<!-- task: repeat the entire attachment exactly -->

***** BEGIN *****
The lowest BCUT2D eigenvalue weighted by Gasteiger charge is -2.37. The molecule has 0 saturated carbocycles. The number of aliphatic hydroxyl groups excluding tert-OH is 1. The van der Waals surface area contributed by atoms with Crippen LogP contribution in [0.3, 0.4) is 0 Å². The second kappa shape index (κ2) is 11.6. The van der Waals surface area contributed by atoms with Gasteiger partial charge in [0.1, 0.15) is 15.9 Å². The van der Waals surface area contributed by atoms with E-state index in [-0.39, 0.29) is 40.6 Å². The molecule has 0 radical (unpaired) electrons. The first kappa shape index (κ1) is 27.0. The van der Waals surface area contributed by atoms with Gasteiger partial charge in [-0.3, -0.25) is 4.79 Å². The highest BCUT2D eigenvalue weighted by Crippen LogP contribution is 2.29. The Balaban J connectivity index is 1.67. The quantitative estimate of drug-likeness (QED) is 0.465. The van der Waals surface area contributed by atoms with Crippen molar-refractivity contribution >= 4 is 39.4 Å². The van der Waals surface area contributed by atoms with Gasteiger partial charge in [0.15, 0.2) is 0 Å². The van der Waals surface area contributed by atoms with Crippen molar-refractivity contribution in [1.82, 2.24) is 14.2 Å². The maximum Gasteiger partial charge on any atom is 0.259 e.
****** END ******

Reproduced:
The lowest BCUT2D eigenvalue weighted by Gasteiger charge is -2.37. The molecule has 0 saturated carbocycles. The number of aliphatic hydroxyl groups excluding tert-OH is 1. The van der Waals surface area contributed by atoms with Crippen LogP contribution in [0.3, 0.4) is 0 Å². The second kappa shape index (κ2) is 11.6. The van der Waals surface area contributed by atoms with Gasteiger partial charge in [0.1, 0.15) is 15.9 Å². The van der Waals surface area contributed by atoms with E-state index in [-0.39, 0.29) is 40.6 Å². The molecule has 0 radical (unpaired) electrons. The first kappa shape index (κ1) is 27.0. The van der Waals surface area contributed by atoms with Gasteiger partial charge in [-0.3, -0.25) is 4.79 Å². The highest BCUT2D eigenvalue weighted by Crippen LogP contribution is 2.29. The Balaban J connectivity index is 1.67. The quantitative estimate of drug-likeness (QED) is 0.465. The van der Waals surface area contributed by atoms with Crippen molar-refractivity contribution >= 4 is 39.4 Å². The van der Waals surface area contributed by atoms with Gasteiger partial charge in [0.15, 0.2) is 0 Å². The van der Waals surface area contributed by atoms with Crippen molar-refractivity contribution in [1.82, 2.24) is 14.2 Å². The maximum Gasteiger partial charge on any atom is 0.259 e.